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UX Quick Tip: The Proper Way of Handling Notifications


Whether something goes wrong or just the way you wanted it to, your users will want to know. It’s really bad to show an uninformative message, but if you don't show a message at all, you can be sure that users will stop using your application.

Quick Tips is a series of short articles featuring knowledge that gets passed around the office daily from seniors to juniors (and sometimes vice versa). This issue talks about the importance of notifications and their style to let users know what's going on.

The problem


What if your car forgot to let you know that your tank is almost empty, or that you turned on the headlights successfully?

Each part of a car’s dashboard is carefully designed and equipped with small icons, lamps and text to let you know at a glance what’s going on with your car at that exact moment. You accelerate, the speedometer lets you know. You pull the handbrake, a little lamp lights up. You pull a lever, and turn signals come to life and let everyone else know that you’re taking a turn.

It’s not just about getting a message across, it’s how you get it across. The turn signal indicator keeps blinking and making a noise (in most cars) to let you know that it should be turned off when you’re done with the turn. But it would be annoying, to say the least, if your headlight indicator would buzz the whole time while turned on.

Lesson 1

Show a message after user interaction

Never, ever omit a message when your users enter, edit or delete data. It doesn’t matter if it’s a plain old contact form or a nifty full-blown web application, you should display a message so that the users know whether their interaction with the application was successful or not.

See the Pen DHkAx by Kristian Poslek (@bojzi) on CodePen.

Lesson 2

Style the message according to type and severity

Messages you show to your users can be of different type and severity. Usually, you’ll want to differentiate between at least four types of messages:

  • INFO messages let users know that something happened in the system that wasn't out of the ordinary or unexpected and usually isn't tied to user interaction like "Verify your e-mail to unlock all features".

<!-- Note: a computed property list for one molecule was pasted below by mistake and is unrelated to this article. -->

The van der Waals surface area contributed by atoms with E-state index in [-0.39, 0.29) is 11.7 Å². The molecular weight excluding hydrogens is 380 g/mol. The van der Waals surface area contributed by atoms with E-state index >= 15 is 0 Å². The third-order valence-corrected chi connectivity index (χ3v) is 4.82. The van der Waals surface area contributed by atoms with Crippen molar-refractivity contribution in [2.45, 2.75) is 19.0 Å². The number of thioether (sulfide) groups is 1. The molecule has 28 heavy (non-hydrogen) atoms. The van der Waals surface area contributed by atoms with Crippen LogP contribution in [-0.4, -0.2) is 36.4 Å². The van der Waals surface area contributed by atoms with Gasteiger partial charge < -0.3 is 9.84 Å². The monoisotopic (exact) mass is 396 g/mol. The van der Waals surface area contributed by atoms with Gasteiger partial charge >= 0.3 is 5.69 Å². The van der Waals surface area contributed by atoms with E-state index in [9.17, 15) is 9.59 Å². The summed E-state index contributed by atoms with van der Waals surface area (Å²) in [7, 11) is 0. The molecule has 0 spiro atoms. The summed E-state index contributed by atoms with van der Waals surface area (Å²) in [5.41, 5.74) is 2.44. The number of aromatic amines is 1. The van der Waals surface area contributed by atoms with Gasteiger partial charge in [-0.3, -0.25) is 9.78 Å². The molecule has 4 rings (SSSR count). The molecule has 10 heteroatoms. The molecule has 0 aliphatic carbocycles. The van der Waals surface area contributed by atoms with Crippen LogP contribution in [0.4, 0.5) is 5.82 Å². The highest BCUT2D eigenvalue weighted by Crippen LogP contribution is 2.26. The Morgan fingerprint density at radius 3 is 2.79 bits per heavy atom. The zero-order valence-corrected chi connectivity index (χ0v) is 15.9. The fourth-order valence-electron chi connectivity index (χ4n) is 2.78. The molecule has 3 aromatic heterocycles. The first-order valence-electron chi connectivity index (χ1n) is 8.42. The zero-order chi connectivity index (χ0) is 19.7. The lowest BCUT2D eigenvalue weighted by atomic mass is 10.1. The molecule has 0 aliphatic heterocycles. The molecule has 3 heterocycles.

• WARNINGS should appear when users are about to do something that is destructive or when the result of an action is unexpected, but isn't an error.
  • SUCCESS messages make it obvious to users that their interaction with your application was successful.
  • ERROR messages are used to inform users that something went wrong and help them out.

Severity can be shown with colors. Blue is usually used for info, orange/yellow for warning, green for success and red for alert/error.

See the Pen javts by Kristian Poslek (@bojzi) on CodePen.

Icons help convey the message faster. A check mark (tick) usually means that something was successfully done. Combining colors and icons can even help users who don't speak the language or users with disabilities discern what your app is trying to tell them.

A great source of icons is Font Awesome located at

Lesson 3

Give enough information

Styled notifications deliver the message, but the extra push comes from having messages that guide users to the solution to a problem they’re having.

A good error message is going to provide users with:

  • info that a problem occurred
  • the nature of the problem
  • ways how to solve the problem.

See the Pen nGLjC by Kristian Poslek (@bojzi) on CodePen.

It’s okay to include a tidbit of technical information (like a short error code) but don’t baffle your users with a message full of programming terms and never show them a stack trace.

The takeaway

Users want to stay informed while using your web or mobile applications.

Always use the opportunity to show your users well-formed and clear notifications. If needed (e.g. error message notifications), add extra information about the specific nature of a problem and a way to solve it.

Try to keep your notifications simple and straight to the point. Your users will love knowing exactly what is going on and being able to get themselves out of a tight spot.

Other articles in this UX article series can be found here: